Shakespeare's Tragedy of Macbeth: With Preface, Glossary, &c. by Israel Gollancz, M.A.

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J.M. Dent and Company, 1905 - 127 páginas

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Página 95 - tis time to do't. — Hell is murky ! — Fie, my lord, fie ! a soldier, and afeard ? What need we fear who knows it, when none can call our power to account ? — Yet who would have thought the old man to have had so much blood in him ? Doct. Do you mark that ? Lady At. The thane of Fife had a wife : where is she now ? — What, will these hands ne'er be clean ? — No more o' that, my lord ; no more o' that : you mar all with this starting.
Página 88 - Put on with holy prayers : and 'tis spoken, To the succeeding royalty he leaves The healing benediction. With this strange virtue, He hath a heavenly gift of prophecy ; And sundry blessings hang about his throne, That speak him full of grace.
Página 52 - Duncan is in his grave; After life's fitful fever he sleeps well; Treason has done his •worst: nor steel, nor poison, Malice domestic, foreign levy, nothing, Can touch him further.
Página 91 - I shall do so; But I must also feel it as a man: I cannot but remember such things were, That were most precious to me.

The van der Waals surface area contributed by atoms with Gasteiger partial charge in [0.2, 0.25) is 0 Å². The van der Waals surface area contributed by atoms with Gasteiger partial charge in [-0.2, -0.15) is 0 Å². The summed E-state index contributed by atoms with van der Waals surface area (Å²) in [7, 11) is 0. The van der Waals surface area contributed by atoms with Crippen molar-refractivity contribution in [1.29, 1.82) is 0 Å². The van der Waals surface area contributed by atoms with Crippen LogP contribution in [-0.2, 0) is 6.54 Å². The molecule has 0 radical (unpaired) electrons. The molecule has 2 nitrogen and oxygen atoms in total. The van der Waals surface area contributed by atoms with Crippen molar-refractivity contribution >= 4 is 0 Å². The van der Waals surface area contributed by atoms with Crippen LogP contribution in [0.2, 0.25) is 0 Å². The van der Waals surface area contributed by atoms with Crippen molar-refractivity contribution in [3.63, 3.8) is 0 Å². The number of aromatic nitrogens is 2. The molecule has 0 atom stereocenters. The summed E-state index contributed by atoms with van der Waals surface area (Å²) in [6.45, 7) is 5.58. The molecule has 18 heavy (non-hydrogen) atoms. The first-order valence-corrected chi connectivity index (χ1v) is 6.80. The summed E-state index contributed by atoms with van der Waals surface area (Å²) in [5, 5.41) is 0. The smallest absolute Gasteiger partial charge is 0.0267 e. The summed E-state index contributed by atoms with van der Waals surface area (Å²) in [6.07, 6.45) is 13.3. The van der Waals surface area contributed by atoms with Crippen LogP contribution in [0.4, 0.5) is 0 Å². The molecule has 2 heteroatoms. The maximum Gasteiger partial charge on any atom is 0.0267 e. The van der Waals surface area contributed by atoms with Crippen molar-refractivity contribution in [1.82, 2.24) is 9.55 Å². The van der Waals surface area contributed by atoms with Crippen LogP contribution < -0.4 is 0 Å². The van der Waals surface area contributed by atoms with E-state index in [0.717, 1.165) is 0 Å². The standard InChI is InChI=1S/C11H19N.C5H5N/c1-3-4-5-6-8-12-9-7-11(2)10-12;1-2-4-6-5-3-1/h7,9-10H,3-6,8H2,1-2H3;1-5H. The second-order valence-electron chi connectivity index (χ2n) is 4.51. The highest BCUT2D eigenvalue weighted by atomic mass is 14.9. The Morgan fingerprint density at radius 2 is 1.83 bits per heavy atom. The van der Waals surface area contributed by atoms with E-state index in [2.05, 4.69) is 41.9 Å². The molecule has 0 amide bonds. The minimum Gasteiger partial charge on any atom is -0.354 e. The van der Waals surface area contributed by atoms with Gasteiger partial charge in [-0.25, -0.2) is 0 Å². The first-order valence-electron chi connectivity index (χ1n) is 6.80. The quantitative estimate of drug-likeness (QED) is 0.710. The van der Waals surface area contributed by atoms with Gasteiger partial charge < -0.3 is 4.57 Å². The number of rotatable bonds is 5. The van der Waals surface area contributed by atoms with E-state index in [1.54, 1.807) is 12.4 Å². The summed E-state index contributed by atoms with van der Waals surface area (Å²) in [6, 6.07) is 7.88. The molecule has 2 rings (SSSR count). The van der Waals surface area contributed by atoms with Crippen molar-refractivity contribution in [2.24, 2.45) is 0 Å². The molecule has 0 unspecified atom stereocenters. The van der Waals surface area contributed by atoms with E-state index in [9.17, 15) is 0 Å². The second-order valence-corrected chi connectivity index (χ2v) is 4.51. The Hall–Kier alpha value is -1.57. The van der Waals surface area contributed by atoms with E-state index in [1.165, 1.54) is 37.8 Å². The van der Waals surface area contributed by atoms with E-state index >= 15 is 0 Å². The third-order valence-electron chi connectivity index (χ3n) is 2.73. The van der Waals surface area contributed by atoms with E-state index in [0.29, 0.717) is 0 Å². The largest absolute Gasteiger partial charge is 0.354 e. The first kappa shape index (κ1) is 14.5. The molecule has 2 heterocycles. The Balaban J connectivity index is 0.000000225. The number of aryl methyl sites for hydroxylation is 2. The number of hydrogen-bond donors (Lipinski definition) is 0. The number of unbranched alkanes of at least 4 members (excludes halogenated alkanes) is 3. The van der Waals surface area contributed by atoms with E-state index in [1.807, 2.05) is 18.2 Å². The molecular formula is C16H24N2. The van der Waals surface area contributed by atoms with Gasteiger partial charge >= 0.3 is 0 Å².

Página 11 - tis strange : And oftentimes, to win us to our harm, The instruments of darkness tell us truths, Win us with honest trifles, to betray 's In deepest consequence.
Página 29 - I go, and it is done: the bell invites me. Hear it not, Duncan, for it is a knell That summons thee to heaven, or to hell.
Página 90 - Merciful heaven ! — What, man ! ne'er pull your hat upon your brows ; Give sorrow words: the grief that does not speak Whispers the o'er-fraught heart, and bids it break.
Página 52 - Nought's had, all's spent, Where our desire is got without content : 'Tis safer to be that which we destroy, Than, by destruction, dwell in doubtful joy.
Página 18 - You wait on nature's mischief! Come, thick night, And pall thee in the dunnest smoke of hell, That my keen knife see not the wound it makes, Nor heaven peep through the blanket of the dark, To cry 'Hold, hold!
Página 60 - Blood hath been shed ere now, i' the olden time, Ere human statute purg'd the gentle weal; Ay, and since too, murders have been perform'd Too terrible for the ear: the times have been, That, when the brains were out, the man would die And there an end : but now, they rise again, With twenty mortal murders on their crowns, And push us from our stools: This is more strange Than such a murder is.

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